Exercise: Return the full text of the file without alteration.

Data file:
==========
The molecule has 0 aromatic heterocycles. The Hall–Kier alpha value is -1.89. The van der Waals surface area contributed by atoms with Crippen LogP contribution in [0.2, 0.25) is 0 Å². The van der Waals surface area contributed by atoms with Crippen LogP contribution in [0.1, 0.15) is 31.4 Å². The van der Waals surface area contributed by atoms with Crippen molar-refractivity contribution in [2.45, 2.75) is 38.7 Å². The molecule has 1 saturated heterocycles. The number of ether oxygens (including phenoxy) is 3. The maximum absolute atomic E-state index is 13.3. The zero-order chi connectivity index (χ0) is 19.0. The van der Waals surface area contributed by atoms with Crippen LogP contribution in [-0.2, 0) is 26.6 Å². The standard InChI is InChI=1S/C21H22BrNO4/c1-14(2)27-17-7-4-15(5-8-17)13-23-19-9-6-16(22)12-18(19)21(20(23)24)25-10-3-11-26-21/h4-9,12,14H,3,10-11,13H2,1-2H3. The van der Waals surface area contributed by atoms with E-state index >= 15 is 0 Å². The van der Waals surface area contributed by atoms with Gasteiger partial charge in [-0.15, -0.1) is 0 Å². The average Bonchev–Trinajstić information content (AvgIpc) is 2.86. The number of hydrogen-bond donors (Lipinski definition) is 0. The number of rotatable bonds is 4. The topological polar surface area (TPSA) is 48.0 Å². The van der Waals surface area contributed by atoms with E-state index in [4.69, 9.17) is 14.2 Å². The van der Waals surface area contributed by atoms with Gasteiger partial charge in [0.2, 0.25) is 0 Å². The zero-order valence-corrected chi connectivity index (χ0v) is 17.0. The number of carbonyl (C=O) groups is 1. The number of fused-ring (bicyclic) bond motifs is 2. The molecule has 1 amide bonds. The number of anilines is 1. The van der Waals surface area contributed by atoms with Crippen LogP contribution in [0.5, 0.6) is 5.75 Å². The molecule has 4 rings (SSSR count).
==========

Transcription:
The molecule has 0 aromatic heterocycles. The Hall–Kier alpha value is -1.89. The van der Waals surface area contributed by atoms with Crippen LogP contribution in [0.2, 0.25) is 0 Å². The van der Waals surface area contributed by atoms with Crippen LogP contribution in [0.1, 0.15) is 31.4 Å². The van der Waals surface area contributed by atoms with Crippen molar-refractivity contribution in [2.45, 2.75) is 38.7 Å². The molecule has 1 saturated heterocycles. The number of ether oxygens (including phenoxy) is 3. The maximum absolute atomic E-state index is 13.3. The zero-order chi connectivity index (χ0) is 19.0. The van der Waals surface area contributed by atoms with Crippen LogP contribution in [-0.2, 0) is 26.6 Å². The standard InChI is InChI=1S/C21H22BrNO4/c1-14(2)27-17-7-4-15(5-8-17)13-23-19-9-6-16(22)12-18(19)21(20(23)24)25-10-3-11-26-21/h4-9,12,14H,3,10-11,13H2,1-2H3. The van der Waals surface area contributed by atoms with E-state index >= 15 is 0 Å². The van der Waals surface area contributed by atoms with Gasteiger partial charge in [-0.15, -0.1) is 0 Å². The average Bonchev–Trinajstić information content (AvgIpc) is 2.86. The number of hydrogen-bond donors (Lipinski definition) is 0. The number of rotatable bonds is 4. The topological polar surface area (TPSA) is 48.0 Å². The van der Waals surface area contributed by atoms with E-state index in [4.69, 9.17) is 14.2 Å². The van der Waals surface area contributed by atoms with Gasteiger partial charge in [0.2, 0.25) is 0 Å². The zero-order valence-corrected chi connectivity index (χ0v) is 17.0. The number of carbonyl (C=O) groups is 1. The number of fused-ring (bicyclic) bond motifs is 2. The molecule has 1 amide bonds. The number of anilines is 1. The van der Waals surface area contributed by atoms with Crippen LogP contribution in [0.5, 0.6) is 5.75 Å². The molecule has 4 rings (SSSR count).